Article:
Alex J. Pollock isn't angry about the financial panic that erupted in 2008 and knocked the U.S. economy into the worst slump since the 1930s. Mr. Pollock, a resident fellow at the American Enterprise Institute and a former banker, isn't even looking for someone to blame. In Boom and Bust,
he swiftly identifies the villain—a familiar, sometimes endearing and invariably roguish character known as human nature. (The Wall Street Journal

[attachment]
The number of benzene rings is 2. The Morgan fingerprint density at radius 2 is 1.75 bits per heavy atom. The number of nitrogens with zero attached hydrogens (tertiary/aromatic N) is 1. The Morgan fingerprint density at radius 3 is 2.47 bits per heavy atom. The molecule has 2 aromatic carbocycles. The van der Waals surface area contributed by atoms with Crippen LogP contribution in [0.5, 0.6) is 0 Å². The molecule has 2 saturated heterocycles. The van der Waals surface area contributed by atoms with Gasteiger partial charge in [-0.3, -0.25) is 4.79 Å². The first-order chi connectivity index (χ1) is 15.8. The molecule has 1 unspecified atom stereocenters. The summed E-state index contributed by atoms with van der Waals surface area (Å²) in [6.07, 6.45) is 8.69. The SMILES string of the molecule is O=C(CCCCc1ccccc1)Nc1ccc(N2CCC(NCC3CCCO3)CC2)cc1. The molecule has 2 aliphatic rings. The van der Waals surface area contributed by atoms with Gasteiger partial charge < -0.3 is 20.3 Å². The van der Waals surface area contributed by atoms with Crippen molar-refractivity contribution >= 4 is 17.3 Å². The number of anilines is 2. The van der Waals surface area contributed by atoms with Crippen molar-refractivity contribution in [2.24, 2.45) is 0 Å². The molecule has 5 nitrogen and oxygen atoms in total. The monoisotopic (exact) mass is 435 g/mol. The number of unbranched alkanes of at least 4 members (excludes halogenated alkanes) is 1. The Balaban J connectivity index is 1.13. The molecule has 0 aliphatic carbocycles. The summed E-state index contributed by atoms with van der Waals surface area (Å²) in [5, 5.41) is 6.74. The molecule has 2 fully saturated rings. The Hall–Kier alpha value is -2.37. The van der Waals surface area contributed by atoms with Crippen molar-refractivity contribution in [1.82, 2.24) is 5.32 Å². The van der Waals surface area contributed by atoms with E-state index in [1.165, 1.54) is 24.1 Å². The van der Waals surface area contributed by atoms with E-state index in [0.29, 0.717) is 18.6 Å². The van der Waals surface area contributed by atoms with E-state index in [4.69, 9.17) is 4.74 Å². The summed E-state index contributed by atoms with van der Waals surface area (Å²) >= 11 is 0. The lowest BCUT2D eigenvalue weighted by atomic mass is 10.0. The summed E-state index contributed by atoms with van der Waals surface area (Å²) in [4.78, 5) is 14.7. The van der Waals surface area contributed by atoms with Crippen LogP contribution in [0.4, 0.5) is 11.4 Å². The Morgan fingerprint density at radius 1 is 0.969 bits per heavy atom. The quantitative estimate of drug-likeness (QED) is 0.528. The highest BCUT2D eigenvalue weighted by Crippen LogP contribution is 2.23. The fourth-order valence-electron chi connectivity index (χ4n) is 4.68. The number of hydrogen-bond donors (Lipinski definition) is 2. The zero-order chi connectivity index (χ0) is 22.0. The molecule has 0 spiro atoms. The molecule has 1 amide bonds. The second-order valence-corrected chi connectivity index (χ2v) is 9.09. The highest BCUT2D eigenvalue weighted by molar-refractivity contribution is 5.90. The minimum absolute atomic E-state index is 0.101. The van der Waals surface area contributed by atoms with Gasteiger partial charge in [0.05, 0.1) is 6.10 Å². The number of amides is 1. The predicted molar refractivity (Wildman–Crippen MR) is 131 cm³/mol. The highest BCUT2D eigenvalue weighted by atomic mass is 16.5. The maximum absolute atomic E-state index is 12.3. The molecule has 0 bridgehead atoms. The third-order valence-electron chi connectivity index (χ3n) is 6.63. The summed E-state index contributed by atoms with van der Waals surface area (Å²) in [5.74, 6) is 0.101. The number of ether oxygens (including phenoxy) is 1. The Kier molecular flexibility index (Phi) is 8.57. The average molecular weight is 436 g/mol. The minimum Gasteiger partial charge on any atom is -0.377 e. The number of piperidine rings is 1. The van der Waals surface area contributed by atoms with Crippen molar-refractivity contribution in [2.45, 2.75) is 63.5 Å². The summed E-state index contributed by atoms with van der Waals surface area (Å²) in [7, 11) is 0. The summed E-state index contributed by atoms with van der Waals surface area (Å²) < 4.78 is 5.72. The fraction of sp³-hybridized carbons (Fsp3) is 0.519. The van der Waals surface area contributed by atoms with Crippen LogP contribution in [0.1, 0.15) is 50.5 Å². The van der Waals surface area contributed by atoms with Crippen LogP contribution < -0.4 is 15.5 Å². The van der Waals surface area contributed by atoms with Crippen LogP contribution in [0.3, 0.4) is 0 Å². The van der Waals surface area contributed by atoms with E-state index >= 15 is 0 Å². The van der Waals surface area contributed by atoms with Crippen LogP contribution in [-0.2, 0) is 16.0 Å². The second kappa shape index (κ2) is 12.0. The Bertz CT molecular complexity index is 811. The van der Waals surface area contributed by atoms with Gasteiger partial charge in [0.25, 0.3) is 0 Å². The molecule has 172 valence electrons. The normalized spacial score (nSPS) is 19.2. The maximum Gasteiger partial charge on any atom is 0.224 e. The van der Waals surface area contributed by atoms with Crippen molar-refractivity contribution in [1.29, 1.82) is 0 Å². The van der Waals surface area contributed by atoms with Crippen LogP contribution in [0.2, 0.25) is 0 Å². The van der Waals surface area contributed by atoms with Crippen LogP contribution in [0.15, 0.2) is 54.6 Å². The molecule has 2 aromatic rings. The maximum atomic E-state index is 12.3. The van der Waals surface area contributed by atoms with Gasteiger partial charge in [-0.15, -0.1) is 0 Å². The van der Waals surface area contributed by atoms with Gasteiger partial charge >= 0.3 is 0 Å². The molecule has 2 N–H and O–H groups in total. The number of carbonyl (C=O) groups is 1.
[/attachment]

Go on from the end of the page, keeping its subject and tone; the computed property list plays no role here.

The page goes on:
Provides some basics on financial cycles. (World Magazine
About the Author
Alex J. Pollock spent thirty-five years in the banking industry before becoming a resident scholar at the American Enterprise Institute, where he researches housing finance, government-sponsored enterprises, corporate governance, and the banking system. He is a director of the Chicago Mercantile Exchange and the International Housing Union for Housing Finance.